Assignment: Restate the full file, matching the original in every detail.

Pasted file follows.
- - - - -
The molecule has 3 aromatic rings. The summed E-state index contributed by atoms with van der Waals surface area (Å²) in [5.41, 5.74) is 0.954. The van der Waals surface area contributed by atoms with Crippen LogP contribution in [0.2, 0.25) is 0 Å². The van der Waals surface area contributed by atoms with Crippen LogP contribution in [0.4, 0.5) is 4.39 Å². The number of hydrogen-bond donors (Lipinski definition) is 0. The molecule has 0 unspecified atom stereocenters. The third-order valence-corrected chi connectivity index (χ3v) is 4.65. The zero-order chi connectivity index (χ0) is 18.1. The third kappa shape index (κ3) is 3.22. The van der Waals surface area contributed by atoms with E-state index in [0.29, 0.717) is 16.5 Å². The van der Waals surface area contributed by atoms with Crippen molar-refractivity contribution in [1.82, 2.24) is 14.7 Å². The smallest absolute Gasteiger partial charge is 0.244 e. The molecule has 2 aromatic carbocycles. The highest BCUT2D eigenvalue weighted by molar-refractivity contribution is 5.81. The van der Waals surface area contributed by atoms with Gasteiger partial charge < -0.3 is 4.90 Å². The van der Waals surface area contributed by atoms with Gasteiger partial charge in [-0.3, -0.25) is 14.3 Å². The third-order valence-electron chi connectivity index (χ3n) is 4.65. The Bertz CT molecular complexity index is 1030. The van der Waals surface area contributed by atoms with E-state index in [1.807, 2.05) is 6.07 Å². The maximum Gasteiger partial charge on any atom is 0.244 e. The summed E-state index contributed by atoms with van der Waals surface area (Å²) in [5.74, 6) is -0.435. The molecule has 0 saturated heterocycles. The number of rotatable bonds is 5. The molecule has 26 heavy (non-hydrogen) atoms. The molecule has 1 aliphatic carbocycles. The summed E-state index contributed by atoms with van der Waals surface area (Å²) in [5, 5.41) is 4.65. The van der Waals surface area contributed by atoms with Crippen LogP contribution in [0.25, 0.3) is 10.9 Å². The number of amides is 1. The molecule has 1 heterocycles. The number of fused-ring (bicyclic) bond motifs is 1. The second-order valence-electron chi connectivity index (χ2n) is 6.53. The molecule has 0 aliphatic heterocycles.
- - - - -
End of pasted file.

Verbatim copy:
The molecule has 3 aromatic rings. The summed E-state index contributed by atoms with van der Waals surface area (Å²) in [5.41, 5.74) is 0.954. The van der Waals surface area contributed by atoms with Crippen LogP contribution in [0.2, 0.25) is 0 Å². The van der Waals surface area contributed by atoms with Crippen LogP contribution in [0.4, 0.5) is 4.39 Å². The number of hydrogen-bond donors (Lipinski definition) is 0. The molecule has 0 unspecified atom stereocenters. The third-order valence-corrected chi connectivity index (χ3v) is 4.65. The zero-order chi connectivity index (χ0) is 18.1. The third kappa shape index (κ3) is 3.22. The van der Waals surface area contributed by atoms with E-state index in [0.29, 0.717) is 16.5 Å². The van der Waals surface area contributed by atoms with Crippen molar-refractivity contribution in [1.82, 2.24) is 14.7 Å². The smallest absolute Gasteiger partial charge is 0.244 e. The molecule has 2 aromatic carbocycles. The highest BCUT2D eigenvalue weighted by molar-refractivity contribution is 5.81. The van der Waals surface area contributed by atoms with Gasteiger partial charge < -0.3 is 4.90 Å². The van der Waals surface area contributed by atoms with Gasteiger partial charge in [-0.3, -0.25) is 14.3 Å². The third-order valence-electron chi connectivity index (χ3n) is 4.65. The Bertz CT molecular complexity index is 1030. The van der Waals surface area contributed by atoms with E-state index in [1.807, 2.05) is 6.07 Å². The maximum Gasteiger partial charge on any atom is 0.244 e. The summed E-state index contributed by atoms with van der Waals surface area (Å²) in [5.74, 6) is -0.435. The molecule has 0 saturated heterocycles. The number of rotatable bonds is 5. The molecule has 26 heavy (non-hydrogen) atoms. The molecule has 1 aliphatic carbocycles. The summed E-state index contributed by atoms with van der Waals surface area (Å²) in [5, 5.41) is 4.65. The van der Waals surface area contributed by atoms with Crippen LogP contribution in [0.25, 0.3) is 10.9 Å². The number of amides is 1. The molecule has 1 heterocycles. The number of fused-ring (bicyclic) bond motifs is 1. The second-order valence-electron chi connectivity index (χ2n) is 6.53. The molecule has 0 aliphatic heterocycles.